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PostPosted: Fri Sep 02, 2011 7:17 pm 
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Proud Rooster
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PostPosted: Fri Sep 02, 2011 7:40 pm 
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Fiesty Fowl
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This may be a dumb question but how come the hens appear to have a single comb and the roosters a pea comb?
I have a rooster that when I got as a chick we thought was a wyandotte pullet but has grown into what I can best discribe as a GLW crossed with and OEG
the only reason I would even have a clue as its shape is very similar to these photo's thanks for any info.

OK I have been PM'd the reason why thanks.

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Last edited by Canna Kid on Sat Sep 03, 2011 8:45 pm, edited 1 time in total.

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PostPosted: Fri Sep 02, 2011 8:02 pm 
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Gallant Game
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PostPosted: Sat Sep 03, 2011 12:01 am 
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Andy. J wrote:
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Nice Pictures Andy J,

But only 2-3 of the pictures were of oxford fowl, plus the Felix Leach grey from paper clipping.


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PostPosted: Sat Sep 03, 2011 9:29 am 
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Proud Rooster
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whitehackle wrote:

But only 2-3 of the pictures were of oxford fowl, plus the Felix Leach grey from paper clipping.

What do you mean 2-3? Is one there a little bit Oxford?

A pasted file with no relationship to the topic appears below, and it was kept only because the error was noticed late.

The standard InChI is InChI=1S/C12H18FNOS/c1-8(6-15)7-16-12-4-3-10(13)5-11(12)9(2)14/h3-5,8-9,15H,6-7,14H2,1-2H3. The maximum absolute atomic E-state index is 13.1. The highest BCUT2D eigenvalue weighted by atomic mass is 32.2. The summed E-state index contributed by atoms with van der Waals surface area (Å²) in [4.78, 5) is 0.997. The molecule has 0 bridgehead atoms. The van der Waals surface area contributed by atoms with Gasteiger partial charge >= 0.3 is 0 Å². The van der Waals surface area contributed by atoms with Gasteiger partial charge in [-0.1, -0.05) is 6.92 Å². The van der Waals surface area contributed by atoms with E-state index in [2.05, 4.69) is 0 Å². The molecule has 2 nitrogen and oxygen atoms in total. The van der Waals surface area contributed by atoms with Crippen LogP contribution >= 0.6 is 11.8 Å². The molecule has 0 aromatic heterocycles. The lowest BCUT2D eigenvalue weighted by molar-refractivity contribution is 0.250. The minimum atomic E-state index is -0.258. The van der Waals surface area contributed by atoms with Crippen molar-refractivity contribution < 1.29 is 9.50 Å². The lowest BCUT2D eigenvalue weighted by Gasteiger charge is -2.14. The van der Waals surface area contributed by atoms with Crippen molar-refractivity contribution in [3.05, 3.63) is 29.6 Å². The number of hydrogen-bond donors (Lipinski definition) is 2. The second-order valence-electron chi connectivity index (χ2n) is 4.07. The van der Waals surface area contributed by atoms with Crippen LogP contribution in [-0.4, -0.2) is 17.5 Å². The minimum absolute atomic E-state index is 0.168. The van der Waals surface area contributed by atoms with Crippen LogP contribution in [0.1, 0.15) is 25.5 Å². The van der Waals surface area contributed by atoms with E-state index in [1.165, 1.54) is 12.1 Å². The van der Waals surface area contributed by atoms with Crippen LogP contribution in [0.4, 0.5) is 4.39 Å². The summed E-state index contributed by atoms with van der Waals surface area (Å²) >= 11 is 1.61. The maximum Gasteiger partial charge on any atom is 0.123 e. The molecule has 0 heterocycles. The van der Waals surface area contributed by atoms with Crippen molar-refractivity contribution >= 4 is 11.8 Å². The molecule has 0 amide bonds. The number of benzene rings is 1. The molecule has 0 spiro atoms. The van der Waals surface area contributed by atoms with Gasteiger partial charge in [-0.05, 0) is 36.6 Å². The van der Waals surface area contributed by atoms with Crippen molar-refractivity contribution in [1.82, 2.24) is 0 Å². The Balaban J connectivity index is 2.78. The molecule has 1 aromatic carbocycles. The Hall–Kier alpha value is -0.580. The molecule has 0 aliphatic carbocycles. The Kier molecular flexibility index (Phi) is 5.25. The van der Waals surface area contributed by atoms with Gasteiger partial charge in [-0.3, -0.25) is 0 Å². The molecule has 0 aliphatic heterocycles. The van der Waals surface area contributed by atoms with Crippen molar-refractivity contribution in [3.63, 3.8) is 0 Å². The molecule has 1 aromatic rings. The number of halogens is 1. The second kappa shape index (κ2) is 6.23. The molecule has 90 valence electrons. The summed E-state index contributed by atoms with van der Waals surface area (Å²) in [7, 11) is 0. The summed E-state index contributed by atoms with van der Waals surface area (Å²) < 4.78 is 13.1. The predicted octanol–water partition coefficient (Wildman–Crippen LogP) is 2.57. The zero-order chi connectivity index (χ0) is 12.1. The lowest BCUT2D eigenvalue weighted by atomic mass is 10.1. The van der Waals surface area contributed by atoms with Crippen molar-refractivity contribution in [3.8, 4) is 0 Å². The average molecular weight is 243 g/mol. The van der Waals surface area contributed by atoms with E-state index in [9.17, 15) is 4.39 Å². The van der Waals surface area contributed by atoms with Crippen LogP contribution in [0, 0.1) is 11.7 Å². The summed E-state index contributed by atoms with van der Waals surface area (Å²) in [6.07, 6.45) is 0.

Which are the 2 that are definately Oxford?
Just a question for the anyone who has gone to Boonah or Cessnock Oxford shows. Are all the birds shown Oxford fowls?


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PostPosted: Sat Sep 03, 2011 11:57 am 
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Andy. J wrote:
whitehackle wrote:

But only 2-3 of the pictures were of oxford fowl, plus the Felix Leach grey from paper clipping.

What do you mean 2-3? Is one there a little bit Oxford?
Which are the 2 that are definately Oxford?
Just a question for the anyone who has gone to Boonah or Cessnock Oxford shows. Are all the birds shown Oxford fowls?



OK Andy, not meaning to be picky but I myself don't like the look of a few of them, It may just be the picture, as photo's dont always show fowl in good light...And yes a few fowl do get benched at oxford shows that are not oxford fowl, but these get weeded out in the handling....

O.K...from the bottom up I do not like the large d/wing & bantam d/wing as being to heavy in breast, I know that this will throw the handling out. The little brassy I am unsure about,as cant see all of him...The cuckoo hen i do like very much....The news paper clipping speaks for it self as F.Leach only ever kept game fowlof the oxford type. Unsure of the 2 lots of dark greys, they look very nice but I do think they may be a little suspect in the handling dept. I may also be very wrong....I do like the look of the dun hen, but the creel stag, the eye dosen't look like a game one to me, and i feel he shows some show blood in the way he stands, but just my view again. The brassy looks the oxford type, but a little thick in the body for me, but again could just be the photo.. The pair of blk/red light reds I do not like, look like a cross of oxford over show fowl, and the same with the duckwing pullet, just not my cup-of-tea.

But with all fowl it's in the handling, cannot judge a fowl by photo's...


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PostPosted: Sat Sep 03, 2011 12:07 pm 
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Whitehackle I wonder if you can explain your eye comment with the crele stag please


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PostPosted: Sat Sep 03, 2011 4:49 pm 
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garyb wrote:
Whitehackle I wonder if you can explain your eye comment with the crele stag please